IoT device n∈ Gmand UAV m∈ M at time slot tis given

by δm,n(t) = a·exp(−b(arctan(H/dm,n(t)) −a)), where a

and bare constant values depending on the environment. Then,

the path loss between IoT device n∈ Gmand UAV m∈ M

at time slot tcan be expressed as

λm,n(t) = 20log(pH2+dm,n(t)2)

+δm,n(t)(ηLoS −ηN LoS ) + 20log[(4πf )/c] + ηN LoS ,

where fand csignify the carrier frequency and the speed of

light, respectively; ηLoS and ηNLoS are the losses correspond-

ing to the LoS and non-LoS links, respectively.

Since a common frequency band is reused among all links,

the signal-to-interference-plus-noise ratio (SINR) at UAV m∈

Mwith regard to the uplink communication of IoT device

n∈ Gmat time slot tcan be calculated as

σm,n(t) = vn(t)(wm(t)>)ptran

n10

−λm,n

10

PN

i=1\{n}vn(t)(wm(t)>)ptran

i10

−λm,n

10 +ϕB

,

where ptran

nis the transmission power of IoT device n,

and ϕindicates the power spectral density of noise. At

time slot t, we consider that IoT device n∈ Gmcan

ofﬂoad no more than one task to its associated UAV m.

Let vn(t) = {vn,1(t), vn,2(t), ..., vn,c(t), ..., vn,C (t)}, where

c∈ {1,2, ..., C}is the index of the type of task, and

vn,c(t) = 1 signiﬁes that IoT device nrequests to of-

ﬂoad task c, and vn,c(t) = 0, otherwise. Meanwhile,

the applications placed in UAV mcan be deﬁned as

wm(t) = {wm,1(t), wm,2(t), ..., wm,c(t), ..., wm,C (t)}, where

wm,c(t)∈ {0,1}signiﬁes whether UAV mplaces the appli-

cation type c. Note that, any UAV m∈ M can only process

the types of tasks ﬁtting the types of its placed applications.

Based on these, the transmission time of IoT devices n∈ Gm

in ofﬂoading a task to UAV m∈ M can be written as

toff

m,n(t) = vn(t)(wm(t)>)Dn

Blog2(1 + σm,n (t)) ,

where Dnis the size of task ofﬂoaded by IoT device n.

Within each time slot t, we consider that UAV m∈ M

hovers over the center of a certain grid to provide MEC

services with time duration thover , and toff

m,n(t)< thover <|t|,

∀n∈ Gm,∀m∈ M, which means that thover is large enough

for UAV mto receive any task ofﬂoaded by any IoT device

and is shorter than the duration of a time slot. Then, the size

of tasks computed by UAV m∈ M can be expressed as

T askcomp

m(t) = min{Pn∈Gm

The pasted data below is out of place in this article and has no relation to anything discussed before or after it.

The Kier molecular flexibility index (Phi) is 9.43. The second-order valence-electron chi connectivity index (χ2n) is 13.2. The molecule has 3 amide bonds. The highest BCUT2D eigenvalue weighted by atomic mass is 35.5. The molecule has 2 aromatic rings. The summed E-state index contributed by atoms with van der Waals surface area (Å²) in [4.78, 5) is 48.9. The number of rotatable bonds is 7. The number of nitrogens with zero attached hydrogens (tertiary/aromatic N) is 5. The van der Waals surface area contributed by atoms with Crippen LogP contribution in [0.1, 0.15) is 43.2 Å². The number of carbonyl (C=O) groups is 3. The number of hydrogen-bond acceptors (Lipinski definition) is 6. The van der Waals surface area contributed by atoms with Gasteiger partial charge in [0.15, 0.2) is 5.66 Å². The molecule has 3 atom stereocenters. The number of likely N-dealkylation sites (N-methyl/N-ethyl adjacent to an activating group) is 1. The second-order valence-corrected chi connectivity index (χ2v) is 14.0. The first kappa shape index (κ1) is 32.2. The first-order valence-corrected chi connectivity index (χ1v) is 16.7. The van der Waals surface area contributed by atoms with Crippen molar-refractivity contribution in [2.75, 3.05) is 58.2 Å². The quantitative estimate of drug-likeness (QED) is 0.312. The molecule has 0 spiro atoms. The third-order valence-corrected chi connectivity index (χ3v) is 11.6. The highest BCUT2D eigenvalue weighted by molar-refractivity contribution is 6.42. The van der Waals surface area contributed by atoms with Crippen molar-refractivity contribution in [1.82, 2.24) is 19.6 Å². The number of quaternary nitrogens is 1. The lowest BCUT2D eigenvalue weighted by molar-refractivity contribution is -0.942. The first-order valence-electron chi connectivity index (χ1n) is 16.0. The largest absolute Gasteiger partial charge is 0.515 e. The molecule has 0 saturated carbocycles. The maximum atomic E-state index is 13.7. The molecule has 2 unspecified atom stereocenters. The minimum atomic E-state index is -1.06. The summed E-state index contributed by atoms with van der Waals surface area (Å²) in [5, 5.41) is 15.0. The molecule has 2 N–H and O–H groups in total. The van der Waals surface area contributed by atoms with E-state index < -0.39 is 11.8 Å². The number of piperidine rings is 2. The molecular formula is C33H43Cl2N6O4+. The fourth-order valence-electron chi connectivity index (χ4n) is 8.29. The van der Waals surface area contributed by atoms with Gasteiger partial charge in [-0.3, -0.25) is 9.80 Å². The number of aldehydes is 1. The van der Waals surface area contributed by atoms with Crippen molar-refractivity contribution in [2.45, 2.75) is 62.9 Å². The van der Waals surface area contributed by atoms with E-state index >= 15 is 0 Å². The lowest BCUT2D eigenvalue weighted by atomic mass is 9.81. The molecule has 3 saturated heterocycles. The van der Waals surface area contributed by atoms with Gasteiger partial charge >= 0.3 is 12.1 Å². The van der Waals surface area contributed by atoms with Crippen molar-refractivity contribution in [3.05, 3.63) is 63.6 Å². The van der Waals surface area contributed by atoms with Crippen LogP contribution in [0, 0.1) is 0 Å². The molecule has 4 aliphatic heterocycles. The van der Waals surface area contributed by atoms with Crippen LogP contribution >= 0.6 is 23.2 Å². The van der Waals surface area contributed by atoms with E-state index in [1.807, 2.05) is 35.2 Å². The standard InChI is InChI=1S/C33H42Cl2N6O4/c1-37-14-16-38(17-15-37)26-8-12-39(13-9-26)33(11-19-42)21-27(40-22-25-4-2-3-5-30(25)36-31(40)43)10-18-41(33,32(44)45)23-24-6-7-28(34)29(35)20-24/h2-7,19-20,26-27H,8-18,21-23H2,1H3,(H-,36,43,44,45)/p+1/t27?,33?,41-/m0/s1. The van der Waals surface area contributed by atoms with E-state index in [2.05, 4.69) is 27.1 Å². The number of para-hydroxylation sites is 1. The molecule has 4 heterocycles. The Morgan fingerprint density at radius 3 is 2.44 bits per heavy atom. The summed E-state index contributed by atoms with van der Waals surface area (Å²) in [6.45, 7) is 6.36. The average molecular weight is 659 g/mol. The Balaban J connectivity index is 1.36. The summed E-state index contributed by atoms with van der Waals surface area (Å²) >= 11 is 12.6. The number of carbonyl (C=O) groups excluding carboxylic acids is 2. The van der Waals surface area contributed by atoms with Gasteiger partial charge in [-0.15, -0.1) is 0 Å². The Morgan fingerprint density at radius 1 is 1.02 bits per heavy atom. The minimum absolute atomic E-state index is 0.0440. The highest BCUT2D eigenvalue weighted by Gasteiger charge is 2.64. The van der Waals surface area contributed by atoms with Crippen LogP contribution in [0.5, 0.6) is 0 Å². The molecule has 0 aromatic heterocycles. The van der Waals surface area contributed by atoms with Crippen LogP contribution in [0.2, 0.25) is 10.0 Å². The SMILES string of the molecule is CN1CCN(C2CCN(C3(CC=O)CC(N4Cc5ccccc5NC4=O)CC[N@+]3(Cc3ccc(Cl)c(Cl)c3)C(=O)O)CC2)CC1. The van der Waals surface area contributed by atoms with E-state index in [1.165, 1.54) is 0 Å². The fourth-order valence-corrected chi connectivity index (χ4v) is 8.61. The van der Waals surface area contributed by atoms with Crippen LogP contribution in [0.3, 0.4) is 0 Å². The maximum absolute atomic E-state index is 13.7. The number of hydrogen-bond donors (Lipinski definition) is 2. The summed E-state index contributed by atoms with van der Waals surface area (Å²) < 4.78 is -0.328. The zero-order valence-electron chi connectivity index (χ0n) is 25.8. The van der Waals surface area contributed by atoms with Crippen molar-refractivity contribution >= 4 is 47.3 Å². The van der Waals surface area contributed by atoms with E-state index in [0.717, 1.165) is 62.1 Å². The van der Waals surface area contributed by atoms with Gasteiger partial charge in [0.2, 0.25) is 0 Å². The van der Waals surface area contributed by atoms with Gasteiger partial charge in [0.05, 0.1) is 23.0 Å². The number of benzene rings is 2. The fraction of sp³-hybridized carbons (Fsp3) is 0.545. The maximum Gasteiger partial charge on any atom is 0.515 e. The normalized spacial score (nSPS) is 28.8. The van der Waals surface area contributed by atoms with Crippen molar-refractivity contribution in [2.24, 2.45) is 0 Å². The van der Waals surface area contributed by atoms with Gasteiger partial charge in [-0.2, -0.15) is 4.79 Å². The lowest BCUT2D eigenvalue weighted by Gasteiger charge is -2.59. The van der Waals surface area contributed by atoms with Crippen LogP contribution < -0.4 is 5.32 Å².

vn(t)(wm(t)>)Dn,

(thover −min{tof f

m,n(t)n∈Gm})fU

m},

where fU

mis the computing capacity of UAV m(in the number

of CPU cycles per second), and (thover −min{tof f

m,n(t)n∈Gm})

indicates that UAV mstarts edge computing since the ﬁrst task

is totally received. Correspondingly, the energy consumption

of UAV m∈ M for computing tasks at slot tis calculated as

Ecomp

m(t) = ξ(fU

m)2T askcomp

m(t),

where ξshows the capacitance coefﬁcient of UAV m∈ M.

Furthermore, let κm(t)∈ {0,1}stand for the decision that

UAV m∈ M chooses to whether return to the depot at the

beginning of each time slot t. If UAV m∈ M decides not to

return to the depot (denoted by κm(t)=1), it will select a

direction among forward, backward, left and right, and then

move to the center of another adjacent grid with a constant

velocity V. The propulsion energy consumption (consisting of

the energy consumption of horizontal moving and hovering)

of the UAV mcan be expressed as Epro

m=Ppro

m(V)q

V+

Ppro

m(0)thover , where Ppro

mis the propulsion power model of

UAVs, and its descriptions follows from [11] and are omitted

here. If UAV m∈ M decides to return to the depot (denoted

by κm(t) = 0), the energy consumption of UAV mmoving

between the target region and the depot with the constant

velocity Vcan be written as Edep

m= 2 ·Ppro

m(V)dm,dep(t)

V,

where dm,dep(t)is the distance between UAV mand the

depot at time slot t. At the depot, UAV mcan quickly

renew its energy and also update its application placement

for better serving IoT devices. Note that, the total size of